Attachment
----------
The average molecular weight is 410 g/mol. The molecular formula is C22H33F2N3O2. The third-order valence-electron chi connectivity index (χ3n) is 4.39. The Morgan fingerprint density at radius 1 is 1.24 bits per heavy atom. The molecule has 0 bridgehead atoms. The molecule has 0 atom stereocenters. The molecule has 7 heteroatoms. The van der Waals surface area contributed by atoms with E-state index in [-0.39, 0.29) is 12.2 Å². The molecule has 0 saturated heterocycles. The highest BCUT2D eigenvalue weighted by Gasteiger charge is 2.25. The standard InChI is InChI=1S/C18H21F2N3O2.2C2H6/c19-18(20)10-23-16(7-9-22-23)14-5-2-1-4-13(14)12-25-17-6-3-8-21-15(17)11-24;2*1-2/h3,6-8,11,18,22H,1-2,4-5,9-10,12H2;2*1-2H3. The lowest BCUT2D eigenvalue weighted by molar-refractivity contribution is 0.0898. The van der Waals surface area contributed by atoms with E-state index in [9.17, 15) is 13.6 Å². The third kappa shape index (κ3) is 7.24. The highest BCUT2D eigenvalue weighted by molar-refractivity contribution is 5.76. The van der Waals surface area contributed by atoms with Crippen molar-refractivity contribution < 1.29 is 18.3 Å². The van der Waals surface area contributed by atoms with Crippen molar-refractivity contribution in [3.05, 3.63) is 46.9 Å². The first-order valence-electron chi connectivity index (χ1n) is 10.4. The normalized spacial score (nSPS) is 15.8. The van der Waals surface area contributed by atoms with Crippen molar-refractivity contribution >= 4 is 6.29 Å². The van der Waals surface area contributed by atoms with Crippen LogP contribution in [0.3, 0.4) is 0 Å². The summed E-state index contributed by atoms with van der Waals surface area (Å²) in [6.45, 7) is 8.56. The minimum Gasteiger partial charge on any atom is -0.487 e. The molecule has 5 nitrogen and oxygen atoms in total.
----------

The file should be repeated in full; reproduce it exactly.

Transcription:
The average molecular weight is 410 g/mol. The molecular formula is C22H33F2N3O2. The third-order valence-electron chi connectivity index (χ3n) is 4.39. The Morgan fingerprint density at radius 1 is 1.24 bits per heavy atom. The molecule has 0 bridgehead atoms. The molecule has 0 atom stereocenters. The molecule has 7 heteroatoms. The van der Waals surface area contributed by atoms with E-state index in [-0.39, 0.29) is 12.2 Å². The molecule has 0 saturated heterocycles. The highest BCUT2D eigenvalue weighted by Gasteiger charge is 2.25. The standard InChI is InChI=1S/C18H21F2N3O2.2C2H6/c19-18(20)10-23-16(7-9-22-23)14-5-2-1-4-13(14)12-25-17-6-3-8-21-15(17)11-24;2*1-2/h3,6-8,11,18,22H,1-2,4-5,9-10,12H2;2*1-2H3. The lowest BCUT2D eigenvalue weighted by molar-refractivity contribution is 0.0898. The van der Waals surface area contributed by atoms with E-state index in [9.17, 15) is 13.6 Å². The third kappa shape index (κ3) is 7.24. The highest BCUT2D eigenvalue weighted by molar-refractivity contribution is 5.76. The van der Waals surface area contributed by atoms with Crippen molar-refractivity contribution < 1.29 is 18.3 Å². The van der Waals surface area contributed by atoms with Crippen molar-refractivity contribution in [3.05, 3.63) is 46.9 Å². The first-order valence-electron chi connectivity index (χ1n) is 10.4. The normalized spacial score (nSPS) is 15.8. The van der Waals surface area contributed by atoms with Crippen molar-refractivity contribution >= 4 is 6.29 Å². The van der Waals surface area contributed by atoms with Crippen LogP contribution in [0.3, 0.4) is 0 Å². The summed E-state index contributed by atoms with van der Waals surface area (Å²) in [6.45, 7) is 8.56. The minimum Gasteiger partial charge on any atom is -0.487 e. The molecule has 5 nitrogen and oxygen atoms in total.